The Second Link in Saving Lives: Early High-Quality CPR


When sudden cardiac arrest occurs, each link in the Chain of Survival becomes an important tool to help improve patient outcomes and promote recovery. The first link is the recognition of cardiac arrest and the activation of emergency response. The second link in the chain that we will focus on here — high-quality CPR — is vital to the continued circulation of both blood and oxygen, setting up the rest of the chain for success.

Every year, over 350,000 people experience out-of-hospital cardiac arrest. Unfortunately, only 1 out of every 10 of these people survive. In contrast to heart attacks, where blood vessels supplying blood to the heart muscle are blocked, cardiac arrest occurs when the heart stops beating completely, generally due to arrhythmia. Heart attacks don’t usually result in cardiac arrest.

Why High-Quality CPR Matters

Providing immediate, high-quality cardiopulmonary resuscitation (CPR) is essential for improving survival rates. Updated CPR training programs help more individuals recognize this emergency and respond appropriately. More frequent training, coupled with personalized feedback, helps bridge knowledge gaps and improves skill retention so each person can approach CPR with confidence and competence.

Components of High-Quality CPR

Unlike in-hospital cardiac arrest, people experiencing out-of-hospital cardiac arrest depend on bystanders to begin CPR promptly while waiting for trained medical personnel to arrive on the scene. However, bystanders may not be trained to provide high-quality CPR. Unlike simple compressions, high-quality CPR is intended to maximize both circulation and ventilation through the achievement of specific metrics.

The four main components of high-quality resuscitation, with emphasis placed on chest compressions, include:

  • A chest compression rate of 100–120 compressions every minute
  • Compression depth of at least 2 inches (5 centimeters) for adults and at least 1/3 of the anterior-posterior dimension of an infant or child’s chest
  • No unnecessary ventilation for the patient
  • Performance of high-quality chest compressions for at least 80% of the event

During this phase of the Chain of Survival, healthcare providers performing CPR should focus on providing high-quality chest compressions and mouth-to-mouth breathing. The American Heart Association recommends a compression-to-breath ratio of 30 to 2. Compressions of more than 2.4 inches (6 centimeters) in adults should be avoided.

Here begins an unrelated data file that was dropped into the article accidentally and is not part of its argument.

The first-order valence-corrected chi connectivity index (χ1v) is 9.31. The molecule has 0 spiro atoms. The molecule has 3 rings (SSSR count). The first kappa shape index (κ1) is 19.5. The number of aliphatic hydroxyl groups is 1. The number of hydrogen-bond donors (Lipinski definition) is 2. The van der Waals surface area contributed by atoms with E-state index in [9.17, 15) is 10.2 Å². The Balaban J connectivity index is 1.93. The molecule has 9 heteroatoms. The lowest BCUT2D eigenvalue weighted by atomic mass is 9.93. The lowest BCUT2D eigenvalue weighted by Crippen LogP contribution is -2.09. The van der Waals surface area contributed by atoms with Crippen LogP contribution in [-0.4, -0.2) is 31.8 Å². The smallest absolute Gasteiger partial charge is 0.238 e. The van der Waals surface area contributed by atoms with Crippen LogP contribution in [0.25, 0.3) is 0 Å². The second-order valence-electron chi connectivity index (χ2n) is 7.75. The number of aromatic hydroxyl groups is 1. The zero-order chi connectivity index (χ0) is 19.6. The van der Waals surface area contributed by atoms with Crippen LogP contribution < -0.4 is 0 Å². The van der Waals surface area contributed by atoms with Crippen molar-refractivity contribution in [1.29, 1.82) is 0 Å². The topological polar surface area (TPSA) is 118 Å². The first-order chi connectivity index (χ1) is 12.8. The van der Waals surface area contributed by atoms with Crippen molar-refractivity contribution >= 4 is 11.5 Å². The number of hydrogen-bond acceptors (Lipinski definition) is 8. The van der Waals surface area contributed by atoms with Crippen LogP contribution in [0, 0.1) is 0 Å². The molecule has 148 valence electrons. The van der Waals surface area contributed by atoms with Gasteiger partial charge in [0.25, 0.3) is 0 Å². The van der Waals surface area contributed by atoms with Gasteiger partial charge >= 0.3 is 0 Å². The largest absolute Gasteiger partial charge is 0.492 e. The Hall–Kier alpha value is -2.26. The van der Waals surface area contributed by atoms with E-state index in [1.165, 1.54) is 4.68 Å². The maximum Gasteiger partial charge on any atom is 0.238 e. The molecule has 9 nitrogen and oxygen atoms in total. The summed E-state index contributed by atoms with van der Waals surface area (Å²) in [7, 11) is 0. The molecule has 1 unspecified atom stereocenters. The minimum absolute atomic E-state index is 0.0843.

It is also important to minimize interruptions to chest compressions while placing the hands in the correct position in the center of the chest. Anyone, including licensed healthcare providers, nonclinical staff members, and even novice bystanders, trained in CPR can provide high-quality resuscitation to those in need.

A Critical Link in the Chain of Survival

High-quality CPR maintains blood and oxygen circulation even when a patient is in full cardiac arrest. This first-line intervention sets the stage for further, more intensive links and treatments in the Chain of Survival, such as defibrillation and advanced resuscitation in a hospital setting. High-quality compressions may even help to reverse full cardiac arrest so that advanced resuscitation techniques are unnecessary. Quick action leads to greater survival rates for those experiencing cardiac arrest.

High-Quality CPR Education Opportunities for Healthcare Professionals

To improve survival rates, the American Heart Association and Laerdal Medical developed the Resuscitation Quality Improvement (RQI) Program, which connects providers with quarterly CPR education opportunities. The RQI Program’s approach of more frequent, low-dose CPR education improves provider knowledge base and skills, in turn improving competence and confidence. 

The program’s design, which helps clinicians master CPR skills and expands their knowledge base, takes a different approach than traditional two-year CPR training. Most typical CPR classes occur only once every two years, which leads to knowledge and skill loss. In contrast, healthcare professionals using the RQI Program receive low-dose high-frequency education quarterly.  More frequent CPR education leads to high-quality resuscitation, competence, and confidence and improves patient chances for survival.

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